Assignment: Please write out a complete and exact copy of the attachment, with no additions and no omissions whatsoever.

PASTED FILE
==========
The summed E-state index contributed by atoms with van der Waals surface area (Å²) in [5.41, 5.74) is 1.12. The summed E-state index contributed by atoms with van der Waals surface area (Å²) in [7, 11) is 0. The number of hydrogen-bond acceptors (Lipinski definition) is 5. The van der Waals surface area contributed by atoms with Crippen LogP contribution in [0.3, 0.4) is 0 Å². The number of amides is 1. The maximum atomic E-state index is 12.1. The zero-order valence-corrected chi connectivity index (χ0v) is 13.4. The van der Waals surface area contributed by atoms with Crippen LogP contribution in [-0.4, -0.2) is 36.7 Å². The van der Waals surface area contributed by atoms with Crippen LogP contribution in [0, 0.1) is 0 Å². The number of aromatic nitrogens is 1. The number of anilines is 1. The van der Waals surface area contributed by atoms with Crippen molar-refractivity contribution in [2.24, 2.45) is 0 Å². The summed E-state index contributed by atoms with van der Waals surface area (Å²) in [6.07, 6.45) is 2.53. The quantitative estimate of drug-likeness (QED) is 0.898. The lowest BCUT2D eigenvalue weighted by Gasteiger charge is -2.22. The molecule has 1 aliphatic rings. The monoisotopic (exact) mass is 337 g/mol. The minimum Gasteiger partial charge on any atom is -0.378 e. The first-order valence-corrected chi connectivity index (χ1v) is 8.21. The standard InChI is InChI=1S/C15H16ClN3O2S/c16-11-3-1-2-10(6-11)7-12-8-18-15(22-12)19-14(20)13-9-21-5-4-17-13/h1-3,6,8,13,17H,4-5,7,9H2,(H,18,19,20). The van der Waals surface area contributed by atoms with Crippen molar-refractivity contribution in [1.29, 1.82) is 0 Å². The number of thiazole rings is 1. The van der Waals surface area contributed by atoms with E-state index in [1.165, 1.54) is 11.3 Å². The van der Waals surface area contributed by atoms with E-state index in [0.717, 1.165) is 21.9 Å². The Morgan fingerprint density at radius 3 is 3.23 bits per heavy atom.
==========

The summed E-state index contributed by atoms with van der Waals surface area (Å²) in [5.41, 5.74) is 1.12. The summed E-state index contributed by atoms with van der Waals surface area (Å²) in [7, 11) is 0. The number of hydrogen-bond acceptors (Lipinski definition) is 5. The van der Waals surface area contributed by atoms with Crippen LogP contribution in [0.3, 0.4) is 0 Å². The number of amides is 1. The maximum atomic E-state index is 12.1. The zero-order valence-corrected chi connectivity index (χ0v) is 13.4. The van der Waals surface area contributed by atoms with Crippen LogP contribution in [-0.4, -0.2) is 36.7 Å². The van der Waals surface area contributed by atoms with Crippen LogP contribution in [0, 0.1) is 0 Å². The number of aromatic nitrogens is 1. The number of anilines is 1. The van der Waals surface area contributed by atoms with Crippen molar-refractivity contribution in [2.24, 2.45) is 0 Å². The summed E-state index contributed by atoms with van der Waals surface area (Å²) in [6.07, 6.45) is 2.53. The quantitative estimate of drug-likeness (QED) is 0.898. The lowest BCUT2D eigenvalue weighted by Gasteiger charge is -2.22. The molecule has 1 aliphatic rings. The monoisotopic (exact) mass is 337 g/mol. The minimum Gasteiger partial charge on any atom is -0.378 e. The first-order valence-corrected chi connectivity index (χ1v) is 8.21. The standard InChI is InChI=1S/C15H16ClN3O2S/c16-11-3-1-2-10(6-11)7-12-8-18-15(22-12)19-14(20)13-9-21-5-4-17-13/h1-3,6,8,13,17H,4-5,7,9H2,(H,18,19,20). The van der Waals surface area contributed by atoms with Crippen molar-refractivity contribution in [1.29, 1.82) is 0 Å². The number of thiazole rings is 1. The van der Waals surface area contributed by atoms with E-state index in [1.165, 1.54) is 11.3 Å². The van der Waals surface area contributed by atoms with E-state index in [0.717, 1.165) is 21.9 Å². The Morgan fingerprint density at radius 3 is 3.23 bits per heavy atom.